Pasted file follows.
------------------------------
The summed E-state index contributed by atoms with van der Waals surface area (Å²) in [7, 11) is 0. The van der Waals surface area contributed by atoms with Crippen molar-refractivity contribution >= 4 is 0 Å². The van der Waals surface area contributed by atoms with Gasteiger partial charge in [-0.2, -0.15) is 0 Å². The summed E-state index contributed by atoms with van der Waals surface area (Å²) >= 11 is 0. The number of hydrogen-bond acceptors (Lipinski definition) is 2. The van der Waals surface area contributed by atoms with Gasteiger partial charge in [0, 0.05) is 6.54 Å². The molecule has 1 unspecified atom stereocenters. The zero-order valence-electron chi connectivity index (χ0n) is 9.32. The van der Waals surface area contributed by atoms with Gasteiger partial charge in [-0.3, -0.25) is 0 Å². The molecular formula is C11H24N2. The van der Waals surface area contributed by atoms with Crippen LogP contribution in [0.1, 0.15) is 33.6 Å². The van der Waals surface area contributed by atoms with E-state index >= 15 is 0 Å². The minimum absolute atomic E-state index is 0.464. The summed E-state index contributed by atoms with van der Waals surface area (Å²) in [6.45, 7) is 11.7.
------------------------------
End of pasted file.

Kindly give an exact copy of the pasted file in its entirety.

The summed E-state index contributed by atoms with van der Waals surface area (Å²) in [7, 11) is 0. The van der Waals surface area contributed by atoms with Crippen molar-refractivity contribution >= 4 is 0 Å². The van der Waals surface area contributed by atoms with Gasteiger partial charge in [-0.2, -0.15) is 0 Å². The summed E-state index contributed by atoms with van der Waals surface area (Å²) >= 11 is 0. The number of hydrogen-bond acceptors (Lipinski definition) is 2. The van der Waals surface area contributed by atoms with Gasteiger partial charge in [0, 0.05) is 6.54 Å². The molecule has 1 unspecified atom stereocenters. The zero-order valence-electron chi connectivity index (χ0n) is 9.32. The van der Waals surface area contributed by atoms with Gasteiger partial charge in [-0.3, -0.25) is 0 Å². The molecular formula is C11H24N2. The van der Waals surface area contributed by atoms with Crippen LogP contribution in [0.1, 0.15) is 33.6 Å². The van der Waals surface area contributed by atoms with E-state index >= 15 is 0 Å². The minimum absolute atomic E-state index is 0.464. The summed E-state index contributed by atoms with van der Waals surface area (Å²) in [6.45, 7) is 11.7.